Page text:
Understanding Neurocrashes: Meltdowns and Shutdowns in Autism Spectrum

Autism is often used to describe a range of conditions that fall under the larger umbrella of a neurodevelopmental disorder called autism spectrum disorder (ASD). A person with ASD may display symptoms like communication difficulties, repetitive behaviors, and delayed onset of skills like language, movement, and learning. There is no cure for ASD, and at Spectrum Connections Therapy we don’t try to fix our neurodivergent clients, but rather support them with the symptoms they want help with through collaborative and affirming, trauma-focused treatment.

However, living with autism often includes managing a very unpleasant experience commonly associated with ASD, also known as “Neurocrashes”. These crashes, also known as meltdowns and shutdowns can look like an aggressive panic attack and a frozen trance of sorts. When a person with ASD is overwhelmed, out of their window of tolerance, or having a trauma response, either option is a possibility. At Spectrum Connections Therapy, this is a difficult experience that our clients and families generally want and need support with. But why?

What is a Meltdown?

No one likes to feel so overstimulated that they can’t find an escape. With or without ASD, such a scenario can send a person into fight, flight, or freeze. People with ASD tend to default in fight or flight mode, and when they do, it’s called a meltdown. It’s not a temper tantrum but, instead, a direct response to a situation that feels unsolvable and inescapable to their nervous system.

A couple of characteristics of an autism meltdown:

  • Outward signs include yelling, aggression, self-harm, stimming, running away, and repeating words
  • The person suffering the meltdown is (temporarily) not reasonable and usually is not receptive to someone’s words or support
  • They become physically and emotionally drained from the experience afterward, often feeling remorseful, ashamed, and disappointed that they couldn’t avoid or prevent the meltdown.

What is a Shutdown?

Welcome to freeze mode. When things reach this point, someone with ASD bypasses fight or flight and goes into freeze. As mentioned above, it can appear like a trance. External triggers in their environment have gotten so overwhelming that the only solution for people with ASD is to retreat. This retreat can be literal — as in going into a dark, quiet room alone. It can be metaphorical in that they are physically present but simply stop responding in any way.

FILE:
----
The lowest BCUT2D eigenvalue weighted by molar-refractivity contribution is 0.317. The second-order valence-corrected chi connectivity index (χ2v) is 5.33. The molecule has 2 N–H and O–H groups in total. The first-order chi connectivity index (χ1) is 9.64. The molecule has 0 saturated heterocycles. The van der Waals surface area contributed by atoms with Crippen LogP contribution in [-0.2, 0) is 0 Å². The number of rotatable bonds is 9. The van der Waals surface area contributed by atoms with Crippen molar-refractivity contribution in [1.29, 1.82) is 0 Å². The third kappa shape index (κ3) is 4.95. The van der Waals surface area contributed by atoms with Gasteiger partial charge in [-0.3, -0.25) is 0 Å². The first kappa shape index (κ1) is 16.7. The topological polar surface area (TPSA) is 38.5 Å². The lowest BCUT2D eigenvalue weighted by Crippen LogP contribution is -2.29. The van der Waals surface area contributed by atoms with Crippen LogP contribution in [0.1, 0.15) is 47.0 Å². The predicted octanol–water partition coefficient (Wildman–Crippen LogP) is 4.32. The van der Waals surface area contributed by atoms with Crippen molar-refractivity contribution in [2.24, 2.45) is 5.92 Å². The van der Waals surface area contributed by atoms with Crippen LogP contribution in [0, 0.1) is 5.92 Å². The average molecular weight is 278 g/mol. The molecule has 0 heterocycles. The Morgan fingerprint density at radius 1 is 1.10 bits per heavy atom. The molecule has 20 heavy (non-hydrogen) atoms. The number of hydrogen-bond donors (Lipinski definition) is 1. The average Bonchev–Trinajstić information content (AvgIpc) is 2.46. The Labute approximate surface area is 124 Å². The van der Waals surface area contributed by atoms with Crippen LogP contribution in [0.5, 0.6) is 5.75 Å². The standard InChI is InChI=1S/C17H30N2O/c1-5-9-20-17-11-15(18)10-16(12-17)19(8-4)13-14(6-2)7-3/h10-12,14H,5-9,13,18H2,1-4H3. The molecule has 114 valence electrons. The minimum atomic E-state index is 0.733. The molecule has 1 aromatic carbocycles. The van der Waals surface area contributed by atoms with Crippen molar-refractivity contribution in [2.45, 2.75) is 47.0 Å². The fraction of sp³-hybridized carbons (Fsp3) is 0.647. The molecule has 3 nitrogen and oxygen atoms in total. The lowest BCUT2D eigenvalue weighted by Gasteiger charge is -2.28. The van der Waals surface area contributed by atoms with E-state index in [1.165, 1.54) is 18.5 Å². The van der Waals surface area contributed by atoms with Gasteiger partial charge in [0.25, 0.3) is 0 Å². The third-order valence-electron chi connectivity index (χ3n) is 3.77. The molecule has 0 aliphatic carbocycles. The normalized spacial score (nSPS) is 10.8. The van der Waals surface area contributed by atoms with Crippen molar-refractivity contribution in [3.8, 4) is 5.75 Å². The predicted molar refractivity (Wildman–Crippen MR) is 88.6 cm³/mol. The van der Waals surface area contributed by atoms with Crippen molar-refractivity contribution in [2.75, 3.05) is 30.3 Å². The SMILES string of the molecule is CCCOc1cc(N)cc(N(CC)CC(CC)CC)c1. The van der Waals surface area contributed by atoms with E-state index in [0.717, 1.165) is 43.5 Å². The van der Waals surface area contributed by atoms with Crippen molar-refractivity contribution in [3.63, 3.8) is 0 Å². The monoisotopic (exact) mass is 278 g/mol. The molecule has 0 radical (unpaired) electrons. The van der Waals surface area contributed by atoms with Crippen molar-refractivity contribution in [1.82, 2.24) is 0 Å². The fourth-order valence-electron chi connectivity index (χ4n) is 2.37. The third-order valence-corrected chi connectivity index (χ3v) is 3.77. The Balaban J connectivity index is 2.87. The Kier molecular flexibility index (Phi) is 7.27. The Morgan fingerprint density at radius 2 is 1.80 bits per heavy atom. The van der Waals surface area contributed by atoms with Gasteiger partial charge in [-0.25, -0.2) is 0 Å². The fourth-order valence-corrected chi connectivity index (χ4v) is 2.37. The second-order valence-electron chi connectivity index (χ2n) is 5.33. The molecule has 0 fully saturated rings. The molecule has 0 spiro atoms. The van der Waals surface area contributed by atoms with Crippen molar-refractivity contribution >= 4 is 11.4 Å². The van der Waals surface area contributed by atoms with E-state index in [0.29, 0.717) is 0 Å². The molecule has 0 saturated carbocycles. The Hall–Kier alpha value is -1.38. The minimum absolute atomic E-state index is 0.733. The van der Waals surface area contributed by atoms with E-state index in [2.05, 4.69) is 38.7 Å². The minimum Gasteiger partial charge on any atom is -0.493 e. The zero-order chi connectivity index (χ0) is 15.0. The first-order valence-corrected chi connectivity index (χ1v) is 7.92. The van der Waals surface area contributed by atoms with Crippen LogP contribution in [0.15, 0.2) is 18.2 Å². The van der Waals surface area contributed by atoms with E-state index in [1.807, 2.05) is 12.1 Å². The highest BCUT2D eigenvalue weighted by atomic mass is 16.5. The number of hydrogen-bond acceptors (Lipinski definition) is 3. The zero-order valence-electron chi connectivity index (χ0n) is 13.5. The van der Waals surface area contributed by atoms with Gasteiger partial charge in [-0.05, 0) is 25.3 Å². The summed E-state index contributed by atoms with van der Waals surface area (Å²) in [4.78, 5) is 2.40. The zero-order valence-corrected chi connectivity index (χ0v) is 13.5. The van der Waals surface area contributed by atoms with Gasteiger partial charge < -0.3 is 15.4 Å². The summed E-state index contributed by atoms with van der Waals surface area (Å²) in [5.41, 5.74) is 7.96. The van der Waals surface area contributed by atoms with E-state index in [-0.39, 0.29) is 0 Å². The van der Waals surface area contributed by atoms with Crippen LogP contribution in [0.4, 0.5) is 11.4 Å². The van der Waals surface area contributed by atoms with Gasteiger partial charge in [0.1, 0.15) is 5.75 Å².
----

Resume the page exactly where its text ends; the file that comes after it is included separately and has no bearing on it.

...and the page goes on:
An important factor to keep in mind is that a meltdown can precede a shutdown. It can begin with the loud, physical signs listed in the above section. But if relief is not forthcoming, the person reaches a point where they cannot continue melting down. Rather, they shift into withdrawal. This can be distressing to witness but is frequently the only way for someone with ASD to recover. Hence, their loved ones or the observers of their experience must not assume that the sudden cessation of aggression is a sign that the person has recovered and is ready to talk about it.

Typically, the best course for someone supporting anyone experiencing a meltdown and shutdown is to give them space, eliminate any control battles or comments, and ensure safety first and foremost. Allow them to rest and recover, and do not make further demands on them.

Common Triggers For Meltdowns and Shutdowns 


  • When plans change unexpectedly
  • Control battles
  • Sensory overload, e.g., sounds, lights, crowds, etc.
  • Social overload, e.g., being expected to interact with far too many people 
  • Physical overload, e.g., situations that involve a lot of physical effort
  • Lack of sleep
  • Lack of exercise
  • Poor eating habits


  • Masking as a maladaptive coping skill to adhere to neurotypical standards
  • Unmanaged anxiety or depression that continues to build upon more triggers, demands, and requests from a neurotypical perspective and routine
  • Feeling a lack of agency or autonomy
  • Shame
  • Guilt
  • Overthinking 
  • Feeling inadequate
  • Believing that you’re the victim of an injustice 

Preventing Meltdowns and Shutdowns

Full prevention is a tall order, but it can help immensely to understand what triggers the person with ASD in your life. This empowers you to take preemptive steps to reduce the likelihood or, at least, the severity of such outcomes when a neurocrash occurs. When you know what has the potential to cause a meltdown or shutdown, you can plan for co-regulation or self-regulation more logically.

That said, perhaps the most effective step is to gain as much information as possible about ASD and its symptoms. The best way to do so is to connect with an experienced mental health professional with whom you can work collaboratively together as a team. Together, you will develop the awareness you need to keep situations from escalating into something distressing for the person with ASD. If you are interested to know more about how we can be of support to you or your loved ones, we would welcome an opportunity to connect with you more through a free phone consultation. Please reach out today!

Be well,

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